Asian markets rallied briefly after China opened in positive territory but some major markets were back in the red soon after.
The Shanghai Composite was up as much as 3 per cent shortly after the market open before sliding into negative territory, down 1.61 per cent. Shenzhen Composite was down 3.7 per cent while CSI 300 index erased gains to trade down 1.38 per cent. All three indexes see-sawed wildly from positive to negative in the 30 minutes after trade started.
Elsewhere, Australian markets slipped lower, with the ASX 200 down 0.46 per cent, Japan's Nikkei 225 higher 0.37 per cent, while Korea's Kospi index was down 0.15 per cent. In New Zealand, the main index was down 1.3 per cent.
Chinese stocks were suspended from all trade Thursday after the CSI 300 tumbled more than 7 per cent triggering the market's newly-implemented circuit breaker for a second time this week after only around 15 minutes worth of actual trading.
This led the China Securities Regulatory Commission (CSRC) to later suspend the recently implemented market-calming system, a regulatory tool designed to limit how far stocks can fall.
Bill Witherell, chief global economist at Cumberland Advisors said in a note that China would "need to let markets reach market-clearing prices before a real bottom can be established."
Another factor on China shares' radar was the expiry today of the selling ban on large investors in Chinese stocks. The ban, in place since July, prevented shareholders from dumping shares into the market. To prevent a sell-off, the CSRC issued new rules on Thursday to restrict major shareholders in listed companies to selling no more than 1 per cent of a company's shares every three months, in an attempt to stabilize markets.
The weakening of the yuan has to downward pressure and spooking China's stock market.
Before trading began, the People's Bank of China (PBOC) set its yuan mid-point at 6.5636 against the dollar. On Thursday, the dollar was fetching 6.5926 yuan at the close of trade.
Barclays said in a note that sharp drops in China's onshore and offshore yuan had "led to speculation that China is letting go of the reins" on its currency, or "perhaps targeting faster depreciation to enable the currency to reach an 'equilibrium' level."
But it added the central bank would not "let the move get out of control" as it would create further panic in global markets.
Oil at US$33
In Australia, of the so-called Big Four - the four major banks - Commonwealth Bank of Australia was the weakest, trading down 1.3 per cent.
Energy and materials sectors were in positive territory, with Rio Tinto up 1 per cent, Woodside Petroleum up 2.3 per cent, and Santos up 0.46 per cent. Other miners and oil plays traded mixed.
Those gains came despite continued pain in oil prices, which hovered at the $33-level during Asian trade, with the West Texas Intermediate (WTI) futures up 0.6 per cent at US$33.47 (S$47.94) a barrel. The globally traded Brent was at US$33.75 and was not yet trading. Overnight, prices for both futures tumbled to 12-year lows.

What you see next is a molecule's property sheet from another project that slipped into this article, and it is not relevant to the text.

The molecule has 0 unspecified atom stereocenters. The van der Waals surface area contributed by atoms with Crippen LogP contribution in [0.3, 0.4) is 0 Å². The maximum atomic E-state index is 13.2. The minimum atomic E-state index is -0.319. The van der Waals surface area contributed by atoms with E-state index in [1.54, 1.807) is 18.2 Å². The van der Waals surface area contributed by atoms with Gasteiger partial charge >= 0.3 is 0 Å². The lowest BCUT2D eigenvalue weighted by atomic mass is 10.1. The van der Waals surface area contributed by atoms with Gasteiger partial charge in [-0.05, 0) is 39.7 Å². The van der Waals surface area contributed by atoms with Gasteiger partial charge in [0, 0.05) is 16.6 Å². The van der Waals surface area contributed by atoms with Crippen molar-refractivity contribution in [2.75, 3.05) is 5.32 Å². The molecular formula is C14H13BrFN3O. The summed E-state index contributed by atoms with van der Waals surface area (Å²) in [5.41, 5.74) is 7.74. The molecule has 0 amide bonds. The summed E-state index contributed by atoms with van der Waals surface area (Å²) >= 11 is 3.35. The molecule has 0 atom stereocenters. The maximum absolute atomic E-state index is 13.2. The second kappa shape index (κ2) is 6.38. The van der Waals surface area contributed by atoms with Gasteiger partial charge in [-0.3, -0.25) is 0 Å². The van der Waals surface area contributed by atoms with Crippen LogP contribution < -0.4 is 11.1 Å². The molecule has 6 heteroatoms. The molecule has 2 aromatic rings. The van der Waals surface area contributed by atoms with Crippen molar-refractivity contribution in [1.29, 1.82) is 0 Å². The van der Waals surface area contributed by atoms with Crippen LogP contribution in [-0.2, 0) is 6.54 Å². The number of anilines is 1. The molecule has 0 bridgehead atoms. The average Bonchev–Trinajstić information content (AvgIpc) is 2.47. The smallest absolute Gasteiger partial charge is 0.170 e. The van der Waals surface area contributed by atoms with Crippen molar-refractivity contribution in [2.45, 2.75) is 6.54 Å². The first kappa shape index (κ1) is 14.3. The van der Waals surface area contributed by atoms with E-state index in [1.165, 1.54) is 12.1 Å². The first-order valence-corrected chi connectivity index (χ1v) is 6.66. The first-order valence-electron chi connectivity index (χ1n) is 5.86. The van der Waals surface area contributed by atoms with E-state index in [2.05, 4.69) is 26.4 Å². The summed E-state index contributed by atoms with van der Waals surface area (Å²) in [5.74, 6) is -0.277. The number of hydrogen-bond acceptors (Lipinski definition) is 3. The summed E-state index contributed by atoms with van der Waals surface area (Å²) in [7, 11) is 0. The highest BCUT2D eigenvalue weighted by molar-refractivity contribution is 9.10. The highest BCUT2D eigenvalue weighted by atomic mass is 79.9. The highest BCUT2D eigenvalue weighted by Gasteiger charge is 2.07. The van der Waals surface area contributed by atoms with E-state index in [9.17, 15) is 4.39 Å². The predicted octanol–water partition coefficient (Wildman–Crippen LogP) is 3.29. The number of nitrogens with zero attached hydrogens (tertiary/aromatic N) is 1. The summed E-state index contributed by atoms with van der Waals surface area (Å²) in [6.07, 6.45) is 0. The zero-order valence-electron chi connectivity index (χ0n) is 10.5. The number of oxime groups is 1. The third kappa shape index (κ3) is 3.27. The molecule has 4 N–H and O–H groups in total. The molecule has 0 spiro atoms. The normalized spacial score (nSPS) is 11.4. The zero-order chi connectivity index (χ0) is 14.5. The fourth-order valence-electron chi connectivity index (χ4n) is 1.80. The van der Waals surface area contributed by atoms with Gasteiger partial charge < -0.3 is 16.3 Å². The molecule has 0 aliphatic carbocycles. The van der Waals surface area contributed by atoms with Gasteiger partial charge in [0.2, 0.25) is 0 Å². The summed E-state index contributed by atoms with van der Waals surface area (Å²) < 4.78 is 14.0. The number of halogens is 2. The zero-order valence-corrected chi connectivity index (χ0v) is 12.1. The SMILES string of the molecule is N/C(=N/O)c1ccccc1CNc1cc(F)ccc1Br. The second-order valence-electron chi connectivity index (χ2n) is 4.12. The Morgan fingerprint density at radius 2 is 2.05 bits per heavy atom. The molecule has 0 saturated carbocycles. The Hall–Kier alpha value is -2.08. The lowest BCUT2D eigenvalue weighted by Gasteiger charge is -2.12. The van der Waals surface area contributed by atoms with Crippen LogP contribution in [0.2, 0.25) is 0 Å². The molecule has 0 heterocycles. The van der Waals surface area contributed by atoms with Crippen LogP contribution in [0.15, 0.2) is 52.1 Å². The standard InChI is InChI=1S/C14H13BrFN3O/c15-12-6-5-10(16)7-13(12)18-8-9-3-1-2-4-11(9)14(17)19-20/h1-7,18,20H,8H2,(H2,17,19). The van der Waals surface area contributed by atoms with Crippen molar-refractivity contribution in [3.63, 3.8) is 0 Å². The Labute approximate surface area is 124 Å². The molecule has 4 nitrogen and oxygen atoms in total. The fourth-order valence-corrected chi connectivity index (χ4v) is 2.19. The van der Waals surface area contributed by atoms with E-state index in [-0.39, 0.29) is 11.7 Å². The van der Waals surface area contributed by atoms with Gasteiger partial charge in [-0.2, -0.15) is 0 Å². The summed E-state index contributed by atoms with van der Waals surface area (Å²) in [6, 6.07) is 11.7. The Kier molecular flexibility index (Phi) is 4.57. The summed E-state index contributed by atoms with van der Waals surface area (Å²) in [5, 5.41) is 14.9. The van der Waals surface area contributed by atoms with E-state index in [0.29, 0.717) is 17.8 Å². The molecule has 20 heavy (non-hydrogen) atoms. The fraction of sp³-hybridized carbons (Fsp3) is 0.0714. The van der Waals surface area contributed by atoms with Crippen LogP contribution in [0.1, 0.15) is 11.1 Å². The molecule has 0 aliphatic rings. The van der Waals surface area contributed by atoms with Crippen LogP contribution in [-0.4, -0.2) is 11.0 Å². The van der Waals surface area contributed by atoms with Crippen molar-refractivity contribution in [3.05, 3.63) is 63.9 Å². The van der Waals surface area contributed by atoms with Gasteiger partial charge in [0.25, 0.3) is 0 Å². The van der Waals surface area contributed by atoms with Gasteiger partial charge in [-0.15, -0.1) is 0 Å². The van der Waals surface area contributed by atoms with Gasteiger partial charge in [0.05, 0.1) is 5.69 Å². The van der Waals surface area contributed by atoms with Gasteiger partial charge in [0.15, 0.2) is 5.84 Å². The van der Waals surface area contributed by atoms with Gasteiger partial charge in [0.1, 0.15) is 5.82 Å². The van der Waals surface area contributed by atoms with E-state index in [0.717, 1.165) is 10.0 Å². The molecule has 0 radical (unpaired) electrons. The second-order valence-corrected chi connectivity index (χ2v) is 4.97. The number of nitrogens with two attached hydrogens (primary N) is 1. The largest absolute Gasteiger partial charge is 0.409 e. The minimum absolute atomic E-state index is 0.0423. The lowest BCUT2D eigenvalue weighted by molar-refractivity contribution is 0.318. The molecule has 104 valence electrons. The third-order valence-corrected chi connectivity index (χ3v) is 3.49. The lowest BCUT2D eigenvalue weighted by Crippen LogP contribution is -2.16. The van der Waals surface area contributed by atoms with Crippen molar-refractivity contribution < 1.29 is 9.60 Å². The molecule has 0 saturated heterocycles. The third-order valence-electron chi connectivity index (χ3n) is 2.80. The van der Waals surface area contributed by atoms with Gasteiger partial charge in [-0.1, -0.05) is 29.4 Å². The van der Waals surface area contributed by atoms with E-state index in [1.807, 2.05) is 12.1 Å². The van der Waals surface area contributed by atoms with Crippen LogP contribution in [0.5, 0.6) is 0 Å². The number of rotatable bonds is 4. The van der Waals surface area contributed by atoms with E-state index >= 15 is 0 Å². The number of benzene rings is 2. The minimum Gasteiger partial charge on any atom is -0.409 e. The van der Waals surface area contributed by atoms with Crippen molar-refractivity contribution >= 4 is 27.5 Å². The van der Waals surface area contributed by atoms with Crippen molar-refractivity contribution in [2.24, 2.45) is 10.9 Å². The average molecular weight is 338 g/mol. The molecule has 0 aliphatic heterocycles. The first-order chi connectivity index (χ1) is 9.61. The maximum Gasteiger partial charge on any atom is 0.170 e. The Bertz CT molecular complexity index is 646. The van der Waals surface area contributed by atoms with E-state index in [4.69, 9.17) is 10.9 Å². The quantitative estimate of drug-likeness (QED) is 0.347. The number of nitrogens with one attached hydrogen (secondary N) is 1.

Gold miners appear to have benefited from market turmoil, with an uptick in share prices. Newcrest tacked on 1.59 per cent, Kingsgate added 2.38 per cent and Alacer Gold rose 7.09 per cent. Gold, a safe-haven investment during times of economic uncertainty, hit a nine-week high, with spot prices climbing up to US$1,107.80 an ounce.
In the wake of market turmoil in key trading partner China, Australia saw its dollar fall below the closely watched $0.70 support in overnight trade, but the Aussie recovered to around US$0.7028 in Asian hours.
Japan's Fast Retailing saw its shares tumble 6.17 per cent after the company cut its full-year profit outlook to 180 billion yen (S$2.18 billion) for the year through end-August. Reports said the company saw a 12 per cent fall in December sales on year in its domestic Uniqlo outlets due to warm weather. Previous forecast estimated 200 billion yen in profits.
Japanese energy plays Inpex and Japan Petroleum were down 1.16 and 0.32 per cent respectively. Reports said Japan's Economy Minister Akira Amari said continued decline in oil prices, though not a good sign for the world economy, would improve Japan's terms of trade.
The country's finance ministry said foreign reserves at the end of December ticked up to US$1.23 trillion.
Meanwhile, in South Korea, shares of heavyweight Samsung Electronics traded modestly higher, rising 0.26 per cent, despite the company missing expectations on its fourth quarter operating profits. The consumer electronics giant said its profits for the October-December quarter likely rose 15 per cent on-year to 6.1 trillion won ($5.10 billion). A Reuters survey of analysts estimated that number to be at 6.6 trillion won.
In overnight trade
Major indexes in the US shed over 2 per cent each overnight. The Dow Jones Industrial Average was down 392.41 points, or 2.32 per cent, at 16,514.10. The S&P 500 closed down 47.17 points, or 2.37 per cent, at 1,943.09 while the Nasdaq Composite saw losses of 146.34 points, or 3.03 per cent, at 4,689.43.